Shutter Island (2010) dir. Martin Scorsese
Starring: Leonardo Di Caprio, Ben Kingsley, Mark Ruffalo, Michelle Williams
By Alan Bacchus
Despite the opinions of some people who claim this film as a masterpiece (inc. my colleague Blair Stewart who posted the first review HERE) It pains me to give such a low rating to Mr. Scorsese, but other than the abominable New York, New York, Shutter Island is his worst film – an overwrought melodramatic stink bomb, one giant red herring much less clever than it thinks it is.
NOTE: I write this review assuming everyone has seen the movie...needless to say SPOILERS are ahead.
Shame on Marty for stooping so low as to use easy ‘shock’ images of dead children and the Holocaust in the same film. When you strip away Shutter Island, there’s actually nothing going on, and no suspense whatsoever, and so it takes flashbacks to dead children and the Holocaust to provide the meat. Except these moments are not earned by Scorsese because they are parachuted into the script instead of organically fusing itself into the narrative.
For example, Leonardo Di Caprio is crazy, and so since his past is only told to us in brief flashbacks absolutely anything could have happened to him to cause this insanity. Lehane/Scorsese choose two traumatic events – witnessing the Holocaust and having his equally crazy wife kill her own children. This is certainly enough trauma to cause his insanity, but without knowing the character beforehand, seeing how his relationship with his wife could have progressed to the point of her killing her own kids, it feels false and unearned.
Of course my discontent with this film is fundamental to the point of the story. If you can't accept the 'twist' the movie fails. For two thirds Lehane and Scorsese proceed to lay the groundwork for the investigative potboiler of US Marshal Teddy Daniels and his partner searching for a missing patient by the name of Rachel Solondo. It’s a rather brooding procedural filled with numerous mysterious details such as cryptic messages on scraps of paper, shifty-eyed administration staff who appear to be hiding information, a mysterious government communist conspiracy, etc.
Then at the two thirds mark the rug is pulled out from under the audience to reveal a completely different journey – that Daniels, is not a Marshal, but a patient of the facility going through some experimental role playing game monitored by his Doctors. Upon first viewing the bombshell didn’t so much shock me as stab me in the back for reversing everything I had invested in the characters in the first place. The twist essentially renders everything before it null and void. Therefore, if you don't accept the twist upon second viewing, the experience of watching this ruse play out is even worse. The twist reveals a number of gaping plot holes which become even more frustrating the second time 'round.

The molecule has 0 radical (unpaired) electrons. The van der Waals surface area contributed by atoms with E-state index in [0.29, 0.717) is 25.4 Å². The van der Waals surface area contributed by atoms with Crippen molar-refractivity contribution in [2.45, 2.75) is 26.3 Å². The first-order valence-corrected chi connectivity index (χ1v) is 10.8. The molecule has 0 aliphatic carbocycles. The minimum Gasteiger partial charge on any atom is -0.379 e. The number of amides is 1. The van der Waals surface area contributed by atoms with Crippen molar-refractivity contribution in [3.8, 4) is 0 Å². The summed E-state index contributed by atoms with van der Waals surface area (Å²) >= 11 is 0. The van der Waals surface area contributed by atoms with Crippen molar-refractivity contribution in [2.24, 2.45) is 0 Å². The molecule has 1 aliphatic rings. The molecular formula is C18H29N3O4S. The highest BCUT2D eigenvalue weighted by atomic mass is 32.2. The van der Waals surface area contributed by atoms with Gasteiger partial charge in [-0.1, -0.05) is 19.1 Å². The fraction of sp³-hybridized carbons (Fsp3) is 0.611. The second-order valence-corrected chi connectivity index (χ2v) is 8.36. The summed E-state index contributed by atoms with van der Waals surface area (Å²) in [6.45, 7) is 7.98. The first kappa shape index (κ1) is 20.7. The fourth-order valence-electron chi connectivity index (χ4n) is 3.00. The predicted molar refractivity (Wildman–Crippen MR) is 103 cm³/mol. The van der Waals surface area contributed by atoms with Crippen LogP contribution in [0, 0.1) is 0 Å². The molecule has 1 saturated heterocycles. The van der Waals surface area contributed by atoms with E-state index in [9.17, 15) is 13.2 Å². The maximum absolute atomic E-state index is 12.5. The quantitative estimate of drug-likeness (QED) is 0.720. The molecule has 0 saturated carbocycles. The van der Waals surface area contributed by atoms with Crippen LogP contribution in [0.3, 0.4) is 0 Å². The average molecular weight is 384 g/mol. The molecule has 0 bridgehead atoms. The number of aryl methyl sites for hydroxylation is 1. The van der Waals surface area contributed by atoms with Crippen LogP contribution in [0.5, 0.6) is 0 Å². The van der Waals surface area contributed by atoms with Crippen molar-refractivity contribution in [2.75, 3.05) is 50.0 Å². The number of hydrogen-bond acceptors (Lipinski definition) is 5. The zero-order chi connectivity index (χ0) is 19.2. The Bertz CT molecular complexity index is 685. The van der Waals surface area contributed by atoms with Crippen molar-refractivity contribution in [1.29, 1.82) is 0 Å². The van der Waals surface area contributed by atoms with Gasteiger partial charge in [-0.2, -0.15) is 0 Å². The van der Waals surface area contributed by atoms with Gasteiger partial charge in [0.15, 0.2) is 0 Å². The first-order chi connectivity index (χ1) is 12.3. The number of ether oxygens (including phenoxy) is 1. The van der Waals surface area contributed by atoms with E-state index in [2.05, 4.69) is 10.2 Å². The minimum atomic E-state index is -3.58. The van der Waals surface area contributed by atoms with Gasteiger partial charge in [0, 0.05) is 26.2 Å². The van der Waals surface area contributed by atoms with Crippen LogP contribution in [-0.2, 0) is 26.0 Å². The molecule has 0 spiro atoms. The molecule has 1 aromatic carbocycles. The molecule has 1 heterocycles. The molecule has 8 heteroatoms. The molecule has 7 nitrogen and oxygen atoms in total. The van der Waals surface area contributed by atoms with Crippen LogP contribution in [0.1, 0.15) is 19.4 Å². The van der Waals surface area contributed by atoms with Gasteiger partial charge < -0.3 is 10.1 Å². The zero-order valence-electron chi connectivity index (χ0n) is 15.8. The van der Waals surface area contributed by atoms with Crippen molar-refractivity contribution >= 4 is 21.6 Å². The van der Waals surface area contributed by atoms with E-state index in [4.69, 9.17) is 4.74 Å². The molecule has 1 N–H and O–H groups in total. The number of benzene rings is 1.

Are we to assume Mark Ruffalo was ‘acting’ the entire movie for the benefit of Daniels? Same with Dr. Crawley and all the other staff?
How did everyone keep a straight face? Was there a group meeting where the other staff members laid out this elaborate game?
And shame on you Marty for resorting to the laughable ‘word jumble’ in the third act to convince us the Leo is crazy. The moment Kingsley reveals the conveniently laid out white board word scramble of Andrew Laeddis – Edward Daniels reduced the film to a notch barely above Hardy Boys or the Da Vinci Code. These cheap tactics might have worked if there was any sense of humour in the picture, unfortunately it's so heavily handed its ultimately a dead weight.
There’s even little in the way of technical flare to entertain me, nothing of the authorship which earns the title 'A Martin Scorsese Film’. Even Robert Richardson’s photography which sparkles with colour and glossiness is beautiful to look at, but too beautiful and has no gothic authenticity.
Shutter Island is Martin Scorsese light, a phoned-in performance from Marty and a stain on his filmography.
Shutter Island is available on Blu-Ray and DVD from Paramount Pictures Home Entertainment